Although the film 10 has been illustrated and described as having its longitudinal axis placed at right angles to the direction of travel of the belts, it will be understood that this angle may be varied as desired by one with ordinary skill in the art. In addition, two or more layers may be wrapped about the mandrel and belts l2, 14 prior to cutting, if so desired, by the use of equipment well known in the art.
While the preferred embodiment of the present in vention has been shown and described herein, it is obvious that many modifications may be made therein without departing from the spirit and scope of the present invention and it is intended to cover such modification in the appended claims.
1. A method for changing the orientation of a layer of material having its longitudinal axis parallel to its direction of travel comprising driving a plurality of spaced narrow endless carrier belts longitudinally in a helical path about a stationary mandrel, wrapping said layer about and upon said mandrel and belts so that the longitudinal axis of said layer is at right angles to the longitudinal axis of said belts, gripping said layer with a pair of endless gripping cables cooperating with a pair of said belts at what will become the edges of a reoriented layer and continuously cutting said layer between said pair of belts at approximately the location of initial gripping to form a reoriented layer consisting of a succession of pieces of said layer each having its longitudinal axis at right angles to the movement of said reoriented layer from said mandrel.
2. An apparatus for changing the orientation of the material of a layer of material having its longitudinal axis parallel to its direction of travel comprising a stationary mandrel, a plurality of spaced narrow endless carrier belts, means to drive said belts in a helical path about and directly upon and in contact with said mandrel, means to wrap said layer about said mandrel and belts such that the longitudinal axis of said layer is at right angles to the longitudinal axis of said belts, a pair of endless gripping cables arranged to cooperate with a pair of adjacent belts to grip said layer, and means to continuously cut said layer at a location between said pair of gripping cables so as to form a reoriented layer consisting of a succession of pieces of material of said first mentioned layer each of which has its longitudinal axis at right angles to the movement of said reoriented layer from said mandrel 3. The apparatus of claim 1 wherein said mandrel has a plurality of longitudinally extending grooves over which said belts ride.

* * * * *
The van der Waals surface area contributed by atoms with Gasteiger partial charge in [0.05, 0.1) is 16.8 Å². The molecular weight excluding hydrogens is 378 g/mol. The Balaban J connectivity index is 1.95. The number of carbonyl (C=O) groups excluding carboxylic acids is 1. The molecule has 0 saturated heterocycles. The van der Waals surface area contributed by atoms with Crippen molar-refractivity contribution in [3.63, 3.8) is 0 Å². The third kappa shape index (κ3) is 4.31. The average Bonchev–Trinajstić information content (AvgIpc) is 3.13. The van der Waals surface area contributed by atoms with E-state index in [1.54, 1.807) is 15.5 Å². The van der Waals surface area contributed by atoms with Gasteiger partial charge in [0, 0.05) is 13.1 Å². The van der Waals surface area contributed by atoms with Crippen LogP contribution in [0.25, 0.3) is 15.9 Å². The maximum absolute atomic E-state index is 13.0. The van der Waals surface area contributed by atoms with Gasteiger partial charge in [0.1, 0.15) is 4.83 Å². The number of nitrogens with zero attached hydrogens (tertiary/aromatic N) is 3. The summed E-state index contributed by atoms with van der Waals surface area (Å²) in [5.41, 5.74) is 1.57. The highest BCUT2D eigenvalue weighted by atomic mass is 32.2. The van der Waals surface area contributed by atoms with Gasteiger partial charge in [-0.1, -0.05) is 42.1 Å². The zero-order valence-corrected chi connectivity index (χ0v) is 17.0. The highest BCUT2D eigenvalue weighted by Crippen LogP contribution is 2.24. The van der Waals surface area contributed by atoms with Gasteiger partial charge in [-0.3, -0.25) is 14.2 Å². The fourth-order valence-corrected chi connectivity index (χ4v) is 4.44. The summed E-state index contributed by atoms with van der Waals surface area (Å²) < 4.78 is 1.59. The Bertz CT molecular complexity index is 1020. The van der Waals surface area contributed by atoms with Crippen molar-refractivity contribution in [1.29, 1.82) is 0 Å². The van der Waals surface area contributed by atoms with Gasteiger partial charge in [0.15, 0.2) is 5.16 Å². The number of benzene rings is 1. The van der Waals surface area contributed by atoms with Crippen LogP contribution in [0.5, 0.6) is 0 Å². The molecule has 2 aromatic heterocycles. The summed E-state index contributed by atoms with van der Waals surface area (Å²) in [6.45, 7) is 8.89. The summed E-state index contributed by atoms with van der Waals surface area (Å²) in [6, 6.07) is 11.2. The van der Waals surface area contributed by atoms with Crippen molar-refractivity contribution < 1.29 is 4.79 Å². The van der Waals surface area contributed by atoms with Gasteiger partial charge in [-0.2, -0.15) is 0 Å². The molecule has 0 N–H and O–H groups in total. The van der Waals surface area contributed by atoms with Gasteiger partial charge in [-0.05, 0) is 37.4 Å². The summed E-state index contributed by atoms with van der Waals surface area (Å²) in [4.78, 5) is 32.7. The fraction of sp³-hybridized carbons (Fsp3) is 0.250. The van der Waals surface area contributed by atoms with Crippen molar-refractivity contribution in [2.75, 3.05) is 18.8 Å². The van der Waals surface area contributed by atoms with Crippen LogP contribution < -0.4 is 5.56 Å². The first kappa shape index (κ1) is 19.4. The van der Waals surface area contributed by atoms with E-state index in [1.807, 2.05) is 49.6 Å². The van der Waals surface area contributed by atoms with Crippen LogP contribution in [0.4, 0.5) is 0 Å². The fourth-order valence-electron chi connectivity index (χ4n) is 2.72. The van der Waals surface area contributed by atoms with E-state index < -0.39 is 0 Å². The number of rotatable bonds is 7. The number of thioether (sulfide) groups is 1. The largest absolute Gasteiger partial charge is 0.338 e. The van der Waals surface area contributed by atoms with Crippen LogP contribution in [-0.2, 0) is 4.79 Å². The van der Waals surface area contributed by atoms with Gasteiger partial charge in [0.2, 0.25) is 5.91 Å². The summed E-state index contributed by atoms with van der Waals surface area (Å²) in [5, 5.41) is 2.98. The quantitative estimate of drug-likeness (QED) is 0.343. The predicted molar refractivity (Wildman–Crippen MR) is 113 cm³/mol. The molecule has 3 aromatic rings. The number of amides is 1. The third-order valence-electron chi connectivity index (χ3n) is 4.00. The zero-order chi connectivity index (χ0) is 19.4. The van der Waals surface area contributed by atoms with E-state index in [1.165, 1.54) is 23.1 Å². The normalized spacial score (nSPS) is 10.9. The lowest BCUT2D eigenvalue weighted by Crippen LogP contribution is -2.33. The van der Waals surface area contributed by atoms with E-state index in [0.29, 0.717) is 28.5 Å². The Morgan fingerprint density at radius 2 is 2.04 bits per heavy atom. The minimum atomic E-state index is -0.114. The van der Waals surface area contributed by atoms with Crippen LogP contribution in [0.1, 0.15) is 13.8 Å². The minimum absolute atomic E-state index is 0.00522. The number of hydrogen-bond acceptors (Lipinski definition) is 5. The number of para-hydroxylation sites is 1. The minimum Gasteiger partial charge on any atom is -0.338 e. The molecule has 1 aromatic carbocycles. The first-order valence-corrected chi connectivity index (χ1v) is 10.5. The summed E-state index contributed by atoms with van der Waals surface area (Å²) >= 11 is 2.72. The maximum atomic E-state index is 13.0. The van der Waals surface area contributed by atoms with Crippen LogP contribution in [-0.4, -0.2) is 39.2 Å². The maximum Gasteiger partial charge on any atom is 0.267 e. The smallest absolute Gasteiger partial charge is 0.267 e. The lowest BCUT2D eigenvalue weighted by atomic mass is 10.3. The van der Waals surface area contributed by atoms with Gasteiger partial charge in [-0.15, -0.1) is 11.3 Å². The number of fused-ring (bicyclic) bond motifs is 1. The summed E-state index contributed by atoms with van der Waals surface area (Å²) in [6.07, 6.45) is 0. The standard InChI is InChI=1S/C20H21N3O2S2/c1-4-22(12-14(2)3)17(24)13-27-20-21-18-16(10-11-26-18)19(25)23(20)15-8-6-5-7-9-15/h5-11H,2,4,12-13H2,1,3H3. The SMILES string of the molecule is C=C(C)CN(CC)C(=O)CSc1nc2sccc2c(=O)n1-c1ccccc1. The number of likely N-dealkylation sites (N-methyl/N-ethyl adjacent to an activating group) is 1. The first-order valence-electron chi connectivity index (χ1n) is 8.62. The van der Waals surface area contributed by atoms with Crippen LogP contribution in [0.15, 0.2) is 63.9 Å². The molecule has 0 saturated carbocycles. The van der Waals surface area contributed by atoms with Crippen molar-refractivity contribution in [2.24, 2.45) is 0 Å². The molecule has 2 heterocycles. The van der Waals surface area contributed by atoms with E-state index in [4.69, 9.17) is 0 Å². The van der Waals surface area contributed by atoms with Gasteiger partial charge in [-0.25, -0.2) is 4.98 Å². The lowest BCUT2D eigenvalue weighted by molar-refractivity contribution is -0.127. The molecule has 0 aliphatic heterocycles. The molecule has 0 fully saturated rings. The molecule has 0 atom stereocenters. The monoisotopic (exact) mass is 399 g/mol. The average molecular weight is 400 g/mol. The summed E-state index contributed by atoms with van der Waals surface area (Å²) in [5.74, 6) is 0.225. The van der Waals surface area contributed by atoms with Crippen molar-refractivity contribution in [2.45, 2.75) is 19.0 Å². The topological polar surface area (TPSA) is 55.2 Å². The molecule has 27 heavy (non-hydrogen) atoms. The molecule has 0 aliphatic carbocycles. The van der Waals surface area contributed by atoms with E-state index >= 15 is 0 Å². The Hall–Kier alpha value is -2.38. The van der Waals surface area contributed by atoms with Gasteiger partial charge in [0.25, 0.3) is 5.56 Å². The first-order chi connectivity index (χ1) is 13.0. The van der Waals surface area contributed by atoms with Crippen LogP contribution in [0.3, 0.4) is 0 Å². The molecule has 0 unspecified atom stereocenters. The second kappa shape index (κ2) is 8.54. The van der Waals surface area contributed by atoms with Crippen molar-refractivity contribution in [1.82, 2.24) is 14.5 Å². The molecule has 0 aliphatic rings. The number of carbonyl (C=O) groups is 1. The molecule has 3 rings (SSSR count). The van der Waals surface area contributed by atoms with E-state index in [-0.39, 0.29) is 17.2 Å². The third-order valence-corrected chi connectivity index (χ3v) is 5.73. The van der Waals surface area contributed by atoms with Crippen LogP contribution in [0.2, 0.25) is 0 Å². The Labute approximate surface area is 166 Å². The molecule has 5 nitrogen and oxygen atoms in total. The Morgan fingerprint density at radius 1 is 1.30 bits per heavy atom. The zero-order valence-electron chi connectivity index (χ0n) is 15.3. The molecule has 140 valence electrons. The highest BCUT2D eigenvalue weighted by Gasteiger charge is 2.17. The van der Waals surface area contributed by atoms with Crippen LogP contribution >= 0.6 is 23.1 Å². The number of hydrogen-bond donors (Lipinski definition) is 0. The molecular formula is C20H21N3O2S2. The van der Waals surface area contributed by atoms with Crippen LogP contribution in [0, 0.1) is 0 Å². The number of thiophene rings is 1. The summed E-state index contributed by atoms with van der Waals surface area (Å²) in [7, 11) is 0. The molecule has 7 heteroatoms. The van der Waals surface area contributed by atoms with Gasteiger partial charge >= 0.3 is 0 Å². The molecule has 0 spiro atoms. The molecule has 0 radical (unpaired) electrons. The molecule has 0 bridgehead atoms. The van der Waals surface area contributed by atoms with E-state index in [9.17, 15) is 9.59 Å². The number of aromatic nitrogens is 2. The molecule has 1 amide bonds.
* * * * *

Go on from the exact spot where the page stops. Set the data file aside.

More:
* l I l UNITED STATES PATENT AND TRADEMARK OFFICE CERTIFICATE OF CORRECTION PATENT NO. 3,903,575
DATED Sept. 9, l975 tN\/ ENTOR(S) Z Clyde A. Plaskett It is certified that error appears in the above-identified patent and that said Letters Patent are hereby corrected as shown below:
Col. 1, 1. 10 "product at right will be angles" should read -product will be at right angles-- Col. 1, l. 66 "layer" should read "layer"- Col. 2, ls. 28-
29 "newly formed" should read -reoriented- Col. 2, l. 30 before "transverse", "not" should read now- Col. 3, l. 28 "twoply" should be two-ply Col. 6, 1. 17,
(line 1 of claim 3), claim "1" should read --claim 2.
Sign! and Sealzd this sixteenth D ay or December 1 9 75 [SEAL] AlfeSl.
RUTHC. M A SON C MARSHALL DANN Alteslmg ()fjrrer Commissioner nj'Palents and Trademarkx
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|Citing Patent||Filing date||Publication date||Applicant||Title|
|US4648928 *||Feb 27, 1986||Mar 10, 1987||Kimberly-Clark Corporation||Method and apparatus for applying discrete strips of material to a longitudinally extending web|
|US8186613 *||Jun 6, 2006||May 29, 2012||Sumitomo Bakelite Company, Ltd.||Device and method for cutting and winding a tubular resin film|
|US20090294033 *||Jun 6, 2006||Dec 3, 2009||Toyotaro Maruyama||Device and method for cutting and winding a tubular resin film|
|U.S. Classification||29/2.25, 156/259, 156/191, 156/193, 226/196.1, 29/2.15, 242/615.21, 156/426, 29/2.17, 226/1, 226/172|
|International Classification||B29C53/74, B65H81/08, B65H81/00, B29C53/00|
|Cooperative Classification||B29C53/74, B65H81/08|
|European Classification||B29C53/74, B65H81/08|